Given Dave Eggers' background in writing, editing, curating, and publishing short fiction and metafiction, it's not surprising that short stories would turn out to be his best fiction milieu. It's only surprising that it's taken him this long to publish his own short-fiction anthology. How We Are Hungry follows Eggers' various McSweeney's compilations and several volumes of the Best American Nonrequired Reading books he edits, but it's his first solo anthology, and it showcases a generally serious writer with a morsel of whimsy mixed into a lot of melancholy. Nearly half of How We Are Hungry's 15 stories are two-page intervals between longer works, but between those palate-cleansing character sketches and the performance-art silence of "There Are Some Things He Should Keep To Himself" (which consists of five blank pages), Eggers lays out a series of narratives about forlorn but determined people who sometimes seem to persist for no other reason than because life carries them forward.
In spite of his generally grave subject matter, Eggers is rarely bound by conventional style; his animate and inanimate objects share perfect equality, and bizarrely unregulated metaphors abound. In the slow, incisive portrait "The Only Meaning Of The Oil-Wet Water," animals converse with their shadows, landscape features talk to each other, and the protagonist's tired arm muscles are described as "aching, shuffling their feet, children in museums." In "Quiet," as a needy man pries into a friend's sexual history, he characterizes the information as an unruly guest he's inviting to take up permanent residence in his mind: "He would defecate on my bed. He would shred my clothes, light fires on the walls. I could see him walking up the driveway and I stood at the door, knowing that I'd be a fool to bring him inside. But still I opened the door."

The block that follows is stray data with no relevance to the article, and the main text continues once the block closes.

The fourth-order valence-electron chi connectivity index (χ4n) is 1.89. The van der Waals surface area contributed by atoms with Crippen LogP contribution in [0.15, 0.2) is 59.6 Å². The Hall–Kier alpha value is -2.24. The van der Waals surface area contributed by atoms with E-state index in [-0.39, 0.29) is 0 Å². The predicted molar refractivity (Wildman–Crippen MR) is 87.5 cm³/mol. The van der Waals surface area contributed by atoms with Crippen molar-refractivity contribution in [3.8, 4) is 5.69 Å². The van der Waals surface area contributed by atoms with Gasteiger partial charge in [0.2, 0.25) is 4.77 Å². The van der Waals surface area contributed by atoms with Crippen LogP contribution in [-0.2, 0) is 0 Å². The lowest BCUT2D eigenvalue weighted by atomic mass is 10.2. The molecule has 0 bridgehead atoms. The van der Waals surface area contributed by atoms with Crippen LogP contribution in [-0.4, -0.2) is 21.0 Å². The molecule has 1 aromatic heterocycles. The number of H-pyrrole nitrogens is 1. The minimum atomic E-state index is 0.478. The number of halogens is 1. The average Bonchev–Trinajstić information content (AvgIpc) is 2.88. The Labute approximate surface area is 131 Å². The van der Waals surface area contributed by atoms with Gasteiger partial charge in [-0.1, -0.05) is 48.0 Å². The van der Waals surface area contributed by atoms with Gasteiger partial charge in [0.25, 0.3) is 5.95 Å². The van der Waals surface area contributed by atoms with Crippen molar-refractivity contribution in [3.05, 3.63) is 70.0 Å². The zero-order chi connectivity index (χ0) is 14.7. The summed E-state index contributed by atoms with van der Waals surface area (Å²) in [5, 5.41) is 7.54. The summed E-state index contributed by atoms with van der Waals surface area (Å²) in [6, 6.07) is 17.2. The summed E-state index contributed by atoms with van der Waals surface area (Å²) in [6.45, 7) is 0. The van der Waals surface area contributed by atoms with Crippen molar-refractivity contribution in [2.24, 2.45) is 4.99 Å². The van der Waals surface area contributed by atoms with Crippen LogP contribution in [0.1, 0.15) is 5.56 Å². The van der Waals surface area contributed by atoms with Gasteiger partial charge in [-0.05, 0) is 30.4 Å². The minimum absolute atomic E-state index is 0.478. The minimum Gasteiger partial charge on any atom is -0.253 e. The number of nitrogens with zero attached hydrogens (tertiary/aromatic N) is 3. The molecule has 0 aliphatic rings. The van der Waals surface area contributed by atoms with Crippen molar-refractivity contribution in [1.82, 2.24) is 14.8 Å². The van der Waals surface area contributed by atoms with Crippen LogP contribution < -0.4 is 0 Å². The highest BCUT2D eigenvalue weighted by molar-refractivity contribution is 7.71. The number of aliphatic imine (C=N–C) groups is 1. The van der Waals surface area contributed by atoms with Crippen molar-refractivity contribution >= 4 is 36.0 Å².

The conceptual stretches can be daring to the point of seeming nonsensical. But then, Eggers is most compelling when he's darting out on a stylistic limb, as he does with the hilariously hyperbolic "Your Mother And I," a breezy, charming fantasy about two people improving the world. ("Anyway, we were on a roll, so we got rid of genocide…") Similarly, "After I Was Thrown In The River And Before I Drowned" fills a dog's unpredictably inhuman point of view with the intensity of a life lived without regrets, leading to an energetic story written without restraint.
That lack of regret is otherwise rare among Eggers' lonely, anomie-filled characters, but the unlimited experimentation suffuses How We Are Hungry's sly sketches, making most of them into minor, colorful revelations. In his novel You Shall Know Our Velocity, Eggers struggled to find a functional format that would carry a full-length story. In his short work, he plays with format and content alike, and the results are as remarkable as they are intrepid.